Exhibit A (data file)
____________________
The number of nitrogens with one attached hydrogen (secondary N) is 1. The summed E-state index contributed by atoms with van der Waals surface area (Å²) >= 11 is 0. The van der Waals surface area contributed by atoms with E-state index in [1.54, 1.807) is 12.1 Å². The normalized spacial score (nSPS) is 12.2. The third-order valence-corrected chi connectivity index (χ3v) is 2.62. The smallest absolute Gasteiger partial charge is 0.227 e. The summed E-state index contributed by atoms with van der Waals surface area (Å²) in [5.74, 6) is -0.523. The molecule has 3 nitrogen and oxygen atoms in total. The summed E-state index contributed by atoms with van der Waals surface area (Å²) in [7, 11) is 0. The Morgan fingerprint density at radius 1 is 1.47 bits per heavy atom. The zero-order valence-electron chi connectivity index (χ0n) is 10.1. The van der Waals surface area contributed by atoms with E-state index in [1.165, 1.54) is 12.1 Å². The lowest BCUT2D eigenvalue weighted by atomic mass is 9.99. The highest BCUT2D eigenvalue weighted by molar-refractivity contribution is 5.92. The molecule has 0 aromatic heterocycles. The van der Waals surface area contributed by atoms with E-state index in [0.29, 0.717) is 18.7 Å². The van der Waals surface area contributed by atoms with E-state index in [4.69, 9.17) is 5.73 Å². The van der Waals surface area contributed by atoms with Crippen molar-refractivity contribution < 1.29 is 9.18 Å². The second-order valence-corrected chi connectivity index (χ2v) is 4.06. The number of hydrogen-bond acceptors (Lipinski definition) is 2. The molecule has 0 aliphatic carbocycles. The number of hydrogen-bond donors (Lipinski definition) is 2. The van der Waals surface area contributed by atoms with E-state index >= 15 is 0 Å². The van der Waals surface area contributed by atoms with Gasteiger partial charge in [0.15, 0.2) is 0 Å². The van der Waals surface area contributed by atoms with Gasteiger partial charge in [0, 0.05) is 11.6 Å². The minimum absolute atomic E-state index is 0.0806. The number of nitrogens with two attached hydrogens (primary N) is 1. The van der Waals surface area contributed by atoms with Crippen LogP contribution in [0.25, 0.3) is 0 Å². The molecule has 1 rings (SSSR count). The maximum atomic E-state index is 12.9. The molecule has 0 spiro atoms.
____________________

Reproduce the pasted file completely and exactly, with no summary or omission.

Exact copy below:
The number of nitrogens with one attached hydrogen (secondary N) is 1. The summed E-state index contributed by atoms with van der Waals surface area (Å²) >= 11 is 0. The van der Waals surface area contributed by atoms with E-state index in [1.54, 1.807) is 12.1 Å². The normalized spacial score (nSPS) is 12.2. The third-order valence-corrected chi connectivity index (χ3v) is 2.62. The smallest absolute Gasteiger partial charge is 0.227 e. The summed E-state index contributed by atoms with van der Waals surface area (Å²) in [5.74, 6) is -0.523. The molecule has 3 nitrogen and oxygen atoms in total. The summed E-state index contributed by atoms with van der Waals surface area (Å²) in [7, 11) is 0. The Morgan fingerprint density at radius 1 is 1.47 bits per heavy atom. The zero-order valence-electron chi connectivity index (χ0n) is 10.1. The van der Waals surface area contributed by atoms with E-state index in [1.165, 1.54) is 12.1 Å². The lowest BCUT2D eigenvalue weighted by atomic mass is 9.99. The highest BCUT2D eigenvalue weighted by molar-refractivity contribution is 5.92. The molecule has 0 aromatic heterocycles. The van der Waals surface area contributed by atoms with E-state index in [0.29, 0.717) is 18.7 Å². The van der Waals surface area contributed by atoms with E-state index in [4.69, 9.17) is 5.73 Å². The van der Waals surface area contributed by atoms with Crippen molar-refractivity contribution < 1.29 is 9.18 Å². The second-order valence-corrected chi connectivity index (χ2v) is 4.06. The number of hydrogen-bond acceptors (Lipinski definition) is 2. The molecule has 0 aliphatic carbocycles. The number of hydrogen-bond donors (Lipinski definition) is 2. The van der Waals surface area contributed by atoms with E-state index >= 15 is 0 Å². The van der Waals surface area contributed by atoms with Gasteiger partial charge in [0.15, 0.2) is 0 Å². The van der Waals surface area contributed by atoms with Gasteiger partial charge in [0, 0.05) is 11.6 Å². The minimum absolute atomic E-state index is 0.0806. The number of nitrogens with two attached hydrogens (primary N) is 1. The van der Waals surface area contributed by atoms with Crippen LogP contribution in [0.25, 0.3) is 0 Å². The molecule has 1 rings (SSSR count). The maximum atomic E-state index is 12.9. The molecule has 0 spiro atoms.